April 16, 2019

Taking Good Care of Our Pets After Divorce

Girl with a cute puppy dog outdoors


     In March we are besieged with "March Madness" – the NCAA National Basketball Championship were sports enthusiasts, who are avid supporters of the participant universities, sit on the edge of their seats during the weeks of March to see who will eventually be crowned National Champion.  While the United States is beset with March madness, in England they have Crufts.  Crufts is proclaimed to be the greatest and largest dog event in the world.  Tens of thousands of dogs participate in hundreds of categories. The Crufts International Dog Show not only deals with the best of breed.  It also contains agility trials, rescue dog agility trials, obedience trials, and many other contests in which the canines participate.  Crufts has been going on for over a hundred twenty years.  Anyone who loves or is dedicated to their pet canine can understand the frenzy and support that this International event garners.


We love and treat our canine companions as family members. Statistics indicate that approximately 87% of Americans consider their dogs a member of their              families. Even though the law in the United States primarily treats our pet companions as property.  It is not unusual that divorcing spouses will often argue vociferously and spend large sums of money in attempting to maintain their relationship and or contact/ with their pet companion. Once the divorce is over, what will happen to your friend and companion in the event that you unfortunately and unexpectedly pass away before they do?  Animals who outlive their owners face an uncertain fate.  Under the best of circumstances, a family member or friend may take care for your pet for the rest of its life.  If not, your pampered pet companion may end up going to a shelter, be euthanized, or put out the front door.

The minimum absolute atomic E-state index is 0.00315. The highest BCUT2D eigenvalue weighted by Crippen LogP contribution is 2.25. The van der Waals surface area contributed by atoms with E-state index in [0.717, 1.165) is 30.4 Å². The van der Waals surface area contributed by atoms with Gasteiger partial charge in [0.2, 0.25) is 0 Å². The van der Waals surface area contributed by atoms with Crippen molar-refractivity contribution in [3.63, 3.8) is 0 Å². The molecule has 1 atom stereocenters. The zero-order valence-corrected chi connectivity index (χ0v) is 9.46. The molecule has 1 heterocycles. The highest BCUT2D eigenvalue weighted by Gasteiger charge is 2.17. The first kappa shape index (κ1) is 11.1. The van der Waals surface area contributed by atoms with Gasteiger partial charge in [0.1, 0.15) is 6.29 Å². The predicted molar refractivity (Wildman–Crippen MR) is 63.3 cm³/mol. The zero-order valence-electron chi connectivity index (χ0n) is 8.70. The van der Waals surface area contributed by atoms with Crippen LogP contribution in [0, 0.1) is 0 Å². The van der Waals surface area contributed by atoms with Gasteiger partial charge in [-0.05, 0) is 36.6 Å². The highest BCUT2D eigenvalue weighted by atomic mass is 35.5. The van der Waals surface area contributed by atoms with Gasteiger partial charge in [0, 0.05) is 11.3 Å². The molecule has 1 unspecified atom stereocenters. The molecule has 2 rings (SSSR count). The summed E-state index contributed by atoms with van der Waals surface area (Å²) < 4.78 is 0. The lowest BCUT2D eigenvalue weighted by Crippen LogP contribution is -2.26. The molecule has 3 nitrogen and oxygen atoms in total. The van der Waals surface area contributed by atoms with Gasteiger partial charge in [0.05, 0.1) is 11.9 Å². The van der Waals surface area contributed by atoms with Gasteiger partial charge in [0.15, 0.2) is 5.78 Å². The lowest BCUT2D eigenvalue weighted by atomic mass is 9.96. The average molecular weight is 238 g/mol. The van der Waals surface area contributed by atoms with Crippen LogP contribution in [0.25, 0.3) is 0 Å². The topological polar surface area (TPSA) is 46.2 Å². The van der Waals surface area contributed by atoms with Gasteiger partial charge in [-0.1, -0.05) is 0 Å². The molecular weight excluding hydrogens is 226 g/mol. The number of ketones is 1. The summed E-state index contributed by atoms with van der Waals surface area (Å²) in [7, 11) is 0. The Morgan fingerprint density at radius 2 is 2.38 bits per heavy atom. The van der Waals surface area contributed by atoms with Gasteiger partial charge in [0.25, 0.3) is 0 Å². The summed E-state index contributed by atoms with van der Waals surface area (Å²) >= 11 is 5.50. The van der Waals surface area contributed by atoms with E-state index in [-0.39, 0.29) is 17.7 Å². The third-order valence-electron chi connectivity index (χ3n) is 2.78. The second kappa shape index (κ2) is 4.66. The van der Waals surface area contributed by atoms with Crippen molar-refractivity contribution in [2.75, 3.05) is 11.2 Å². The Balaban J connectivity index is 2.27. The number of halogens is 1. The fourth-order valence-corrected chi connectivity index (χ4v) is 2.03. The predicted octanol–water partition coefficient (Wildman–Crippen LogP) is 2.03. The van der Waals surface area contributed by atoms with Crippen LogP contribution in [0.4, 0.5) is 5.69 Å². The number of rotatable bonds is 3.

An informal agreement for the care of your pet is not legally sufficient.  In addition, drafting a provision in your Will may not provide the protection that you desire your pet to possess.  It often takes time for a Will to be probated.  During that uncertain period of time your pet can be neglected and/or may be taken to a shelter. 

The best option is to set up some type of revocable pet trust, or a trust which has in one of its terms the care and maintenance of your faithful pet companion.  Please remember in the structure of your trust to consider the following components:

  1. Appoint a caretaker (who should sign all documents establishing an individual pet trust);
  2. Identify alternative caretakers for your pet in the event that your first nominated candidate in unable or unwilling to perform;
  3. Outline the types of care, maintenance and housing you wish your pet to receive;
  4. How the “end of life “decisions should be made for your pet;
  5. Each State has different laws regarding trust for pets, make sure that you review your State Law and its requirements before you obtain your pet trust.

Remember, in the eyes of the State of Florida and other State governments, your pet is property.  Legally, your pet is no different than your house, furniture, car, or electronics.  Consequently, once you are divorced your attorney should advise you to change your Will and Trust documents.  When you do so, make sure that your pet is taken care of. 

Board Certified Family and Marital Law Attorney, Alimony and Spousal Support